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Photo: Yalonda M. James/The San Francisco Chronicle via Getty Images

The Justice Department is opening a civil investigation into the Louisville Metro Police Department to determine if they have engaged in "violations of the Constitution or federal law," Attorney General Merrick Garland announced Monday.

Why it matters: Louisville became the center of national attention last year after police officers shot and killed Breonna Taylor in her home. Her death led to a wave of mass protests across the country.

  • It’s the second "pattern or practice" investigation the DOJ has announced in a week’s span, after it said it would probe Minneapolis last week.

What he's saying: The DOJ will look at whether the department has engaged in a "pattern or practice" of civil rights violations or unlawful activity, according to Garland.

  • "Trust between law enforcement and the communities they serve" is the key to safety.
  • The DOJ will work with the department to increase transparency and accountability, Garland said. "We come to them as partners, knowing that we share a common aim."

The DOJ plans to investigate:

  • The use of unreasonable force, including incidents involving peaceful protesters.
  • Unconstitutional stops, searches and seizures.
  • Unlawful search warrants in private homes.
  • Discriminatory conduct on the basis of race.

If violations are uncovered, the DOJ will work with the department to arrive at "mutually agreeable steps" to correct and prevent unlawful practices.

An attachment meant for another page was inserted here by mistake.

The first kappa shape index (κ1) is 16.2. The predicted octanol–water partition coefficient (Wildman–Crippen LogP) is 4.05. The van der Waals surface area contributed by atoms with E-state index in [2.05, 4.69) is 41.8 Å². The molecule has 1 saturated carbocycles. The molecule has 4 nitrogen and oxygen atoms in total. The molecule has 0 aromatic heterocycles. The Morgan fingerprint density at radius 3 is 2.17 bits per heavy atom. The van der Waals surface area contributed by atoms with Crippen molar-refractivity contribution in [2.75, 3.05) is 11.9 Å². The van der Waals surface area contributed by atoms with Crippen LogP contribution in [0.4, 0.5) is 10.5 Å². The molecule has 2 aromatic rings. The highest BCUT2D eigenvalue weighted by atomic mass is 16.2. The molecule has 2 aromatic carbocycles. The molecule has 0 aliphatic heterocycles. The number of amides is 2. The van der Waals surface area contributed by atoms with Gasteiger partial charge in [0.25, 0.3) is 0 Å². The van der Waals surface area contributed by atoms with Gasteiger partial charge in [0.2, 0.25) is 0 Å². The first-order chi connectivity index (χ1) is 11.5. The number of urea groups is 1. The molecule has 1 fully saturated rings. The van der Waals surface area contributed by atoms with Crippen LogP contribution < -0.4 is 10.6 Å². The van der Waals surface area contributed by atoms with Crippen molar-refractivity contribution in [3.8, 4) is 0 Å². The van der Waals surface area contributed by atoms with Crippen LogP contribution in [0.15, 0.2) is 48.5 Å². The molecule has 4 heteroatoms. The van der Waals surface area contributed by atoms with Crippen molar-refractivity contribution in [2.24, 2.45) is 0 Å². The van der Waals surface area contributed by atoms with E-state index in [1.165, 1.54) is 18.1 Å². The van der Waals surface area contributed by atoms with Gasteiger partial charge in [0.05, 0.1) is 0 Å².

• The DOJ will follow the law and the facts "wherever they lead," Garland said.

The big picture: The announcement comes one week after former Minneapolis police officer Derek Chauvin was convicted of murder and manslaughter in the death of George Floyd, signaling a shift in future prosecutions of police brutality cases.

Go deeper: 6 police killings occurred in the 24 hours after verdict in Chauvin trial

Go deeper

What happens now that emergency orders are lifting

Expand chart
Data: National Academy for State Health Policy and various governor declarations; Chart: Sara Wise/Axios

Soon, more than half the states will have ended their formal emergency declarations for the pandemic — which could have a ripple of effects across the economy.

Why it matters: Lifting those orders will allow businesses to serve more customers, but will also end certain safety nets, including expanded food and housing assistance, as well as eviction protections.

Updated 3 hours ago - World

500 Hong Kong police officers raid pro-democracy newspaper

Chief Operations Officer Chow Tat Kuen (front 2nd R) is escorted by police from the Apple Daily newspaper offices before being put into a waiting vehicle in Hong Kong on Thursday. Photo: Anthony Wallace/AFP via Getty Images

Hong Kong's Apple Daily said 500 police officers searched the pro-democracy newspaper's offices and arrested five senior executives on Thursday.

Why it matters: The arrests of the paper's chief editor, Ryan Law, along with its chief operating officer, two other editors and the CEO of Next Digital, which operates Apple Daily, were made under China's national security law — which gives the government broad power to limit people's political freedom.

World Bank rejects El Salvador's request to help implement bitcoin

President Nayib Bukele, giving a speech in El Salvador's legislative assembly in San Salvado earlier this month, pushed for bitcoin to become legal tender. Photo: Emerson Flores/APHOTOGRAFIA/Getty Images

The World Bank has rejected the government of El Salvador's request to help the country implement Bitcoin as legal tender, Reuters first reported late Wednesday.

Why it matters: The international lender's rejection could hamper the government's goal of making the digital currency accepted across the country within three months.

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